One accepts that US presidential campaigns are heated and one expects that rhetoric used by candidates may sometimes be excessive and even border on the fictional. It is improbable that political opponents have really believed that Trump was calling for a foreign power to carry out cyber-spying on Hillary Clinton or the DNC, or actively encouraging another country to commit a crime against the U.S. Yet, not surprisingly, Jake Sullivan, the senior policy advisor of Hillary, said this was the first time that a major presidential candidate has actively encouraged a foreign power to conduct espionage against his political opponent.   One may dislike Trump’s persona and personal style and disagree with the direction of his policy pronouncements but this is different from portraying him as a security risk or guilty of treason.

Yes, words matter and so does the commentary and parsing on them used by political figures. We learned from FBI Director Comey that “extreme carelessness” is not equivalent to “negligence.”  International public opinion was surprised when the White House “red line” pertinent in 2012 to the use of chemical weapons by the Assad regime in Syria turned out not to exist.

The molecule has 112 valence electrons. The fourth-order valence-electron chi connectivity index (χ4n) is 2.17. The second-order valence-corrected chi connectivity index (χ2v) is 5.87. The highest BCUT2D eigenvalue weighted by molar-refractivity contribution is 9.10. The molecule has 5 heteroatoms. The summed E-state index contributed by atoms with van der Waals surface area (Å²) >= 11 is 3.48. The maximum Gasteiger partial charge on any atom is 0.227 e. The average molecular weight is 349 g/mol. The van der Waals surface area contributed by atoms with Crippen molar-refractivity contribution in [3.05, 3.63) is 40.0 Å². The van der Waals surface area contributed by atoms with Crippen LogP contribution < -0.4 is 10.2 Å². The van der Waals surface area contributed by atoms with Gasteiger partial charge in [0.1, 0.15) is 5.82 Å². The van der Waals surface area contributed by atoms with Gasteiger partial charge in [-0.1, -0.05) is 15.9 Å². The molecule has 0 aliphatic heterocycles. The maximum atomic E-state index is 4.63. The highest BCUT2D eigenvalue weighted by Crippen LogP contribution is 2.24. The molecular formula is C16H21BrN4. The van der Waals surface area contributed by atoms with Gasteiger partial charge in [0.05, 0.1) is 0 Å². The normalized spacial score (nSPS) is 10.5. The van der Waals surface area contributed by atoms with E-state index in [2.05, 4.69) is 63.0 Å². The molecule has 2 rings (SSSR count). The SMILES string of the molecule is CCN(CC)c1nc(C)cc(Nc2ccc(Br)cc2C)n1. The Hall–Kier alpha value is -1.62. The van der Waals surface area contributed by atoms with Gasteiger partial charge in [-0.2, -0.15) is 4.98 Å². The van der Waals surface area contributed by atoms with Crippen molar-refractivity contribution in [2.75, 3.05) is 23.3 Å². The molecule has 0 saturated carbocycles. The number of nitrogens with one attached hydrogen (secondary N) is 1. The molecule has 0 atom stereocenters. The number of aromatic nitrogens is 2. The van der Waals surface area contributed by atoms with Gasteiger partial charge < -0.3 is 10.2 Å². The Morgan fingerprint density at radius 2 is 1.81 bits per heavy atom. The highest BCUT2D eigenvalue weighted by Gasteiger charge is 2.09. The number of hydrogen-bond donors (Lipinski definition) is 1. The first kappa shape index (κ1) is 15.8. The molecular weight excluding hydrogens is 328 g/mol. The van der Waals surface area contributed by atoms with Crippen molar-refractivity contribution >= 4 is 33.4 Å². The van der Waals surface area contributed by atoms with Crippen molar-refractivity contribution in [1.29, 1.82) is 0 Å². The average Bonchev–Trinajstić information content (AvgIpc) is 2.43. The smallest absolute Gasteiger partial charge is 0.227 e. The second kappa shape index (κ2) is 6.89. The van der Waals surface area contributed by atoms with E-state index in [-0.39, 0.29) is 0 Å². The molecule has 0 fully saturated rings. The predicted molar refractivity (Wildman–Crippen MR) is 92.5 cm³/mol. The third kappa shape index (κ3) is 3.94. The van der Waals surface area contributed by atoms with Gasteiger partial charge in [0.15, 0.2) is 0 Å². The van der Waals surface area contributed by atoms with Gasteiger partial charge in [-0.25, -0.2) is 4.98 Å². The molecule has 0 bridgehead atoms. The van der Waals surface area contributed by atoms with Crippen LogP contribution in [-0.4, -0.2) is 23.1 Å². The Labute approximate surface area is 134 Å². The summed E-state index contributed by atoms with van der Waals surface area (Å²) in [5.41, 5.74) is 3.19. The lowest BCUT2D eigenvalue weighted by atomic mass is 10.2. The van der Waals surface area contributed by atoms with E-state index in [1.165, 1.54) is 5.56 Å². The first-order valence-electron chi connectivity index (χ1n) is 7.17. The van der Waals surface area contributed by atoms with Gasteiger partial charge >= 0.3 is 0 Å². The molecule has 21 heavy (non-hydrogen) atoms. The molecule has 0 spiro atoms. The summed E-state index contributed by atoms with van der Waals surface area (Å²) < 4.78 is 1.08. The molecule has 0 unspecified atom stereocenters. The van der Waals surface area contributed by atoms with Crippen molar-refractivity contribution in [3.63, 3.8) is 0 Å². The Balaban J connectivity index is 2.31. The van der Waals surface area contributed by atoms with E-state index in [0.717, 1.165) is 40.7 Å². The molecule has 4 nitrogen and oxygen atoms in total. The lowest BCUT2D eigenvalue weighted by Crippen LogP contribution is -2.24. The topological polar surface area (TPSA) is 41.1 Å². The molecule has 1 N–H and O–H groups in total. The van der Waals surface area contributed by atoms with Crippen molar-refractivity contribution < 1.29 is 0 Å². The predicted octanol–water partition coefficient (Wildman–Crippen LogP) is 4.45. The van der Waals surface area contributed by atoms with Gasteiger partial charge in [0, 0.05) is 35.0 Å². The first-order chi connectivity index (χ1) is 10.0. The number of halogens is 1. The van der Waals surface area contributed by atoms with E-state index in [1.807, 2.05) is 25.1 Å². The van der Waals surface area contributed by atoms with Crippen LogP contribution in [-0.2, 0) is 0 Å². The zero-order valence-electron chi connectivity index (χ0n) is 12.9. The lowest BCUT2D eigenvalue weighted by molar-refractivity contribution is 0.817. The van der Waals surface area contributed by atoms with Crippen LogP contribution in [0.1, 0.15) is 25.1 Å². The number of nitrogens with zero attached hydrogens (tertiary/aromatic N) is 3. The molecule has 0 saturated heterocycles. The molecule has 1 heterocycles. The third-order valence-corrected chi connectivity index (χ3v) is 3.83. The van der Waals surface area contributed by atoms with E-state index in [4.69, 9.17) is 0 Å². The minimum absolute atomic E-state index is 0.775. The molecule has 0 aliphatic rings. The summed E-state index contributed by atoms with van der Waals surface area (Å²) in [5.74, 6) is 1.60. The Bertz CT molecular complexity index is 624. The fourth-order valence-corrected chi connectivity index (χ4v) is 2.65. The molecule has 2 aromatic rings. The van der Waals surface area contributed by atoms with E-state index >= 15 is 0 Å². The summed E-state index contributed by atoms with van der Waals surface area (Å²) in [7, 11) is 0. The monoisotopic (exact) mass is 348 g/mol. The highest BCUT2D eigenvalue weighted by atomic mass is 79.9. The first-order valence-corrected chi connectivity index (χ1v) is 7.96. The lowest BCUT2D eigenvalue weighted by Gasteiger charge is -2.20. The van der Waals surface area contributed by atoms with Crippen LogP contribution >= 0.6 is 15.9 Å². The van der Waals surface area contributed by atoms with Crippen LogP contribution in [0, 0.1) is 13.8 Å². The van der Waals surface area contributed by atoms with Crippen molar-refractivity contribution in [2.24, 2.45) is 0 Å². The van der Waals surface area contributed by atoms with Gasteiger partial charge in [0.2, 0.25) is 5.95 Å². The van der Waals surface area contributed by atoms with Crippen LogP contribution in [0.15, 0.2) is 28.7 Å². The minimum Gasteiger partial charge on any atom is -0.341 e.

Donald Trump is not the first prominent person to make a gaffe in trying political humor. In 1984 Ronald Reagan in an off air radio sound check said, “I’ve signed legislation that will outlaw Russia forever. We begin bombing in 5 minutes.” It was unlikely that Russian leaders at the time took Reagan’s joke seriously. It is equally unlikely that President Vladimir Putin has taken Donald Trump’s remark seriously, or that he will respond to Trump as the Russian court once treated Donald Duck. He might even laugh at the joke.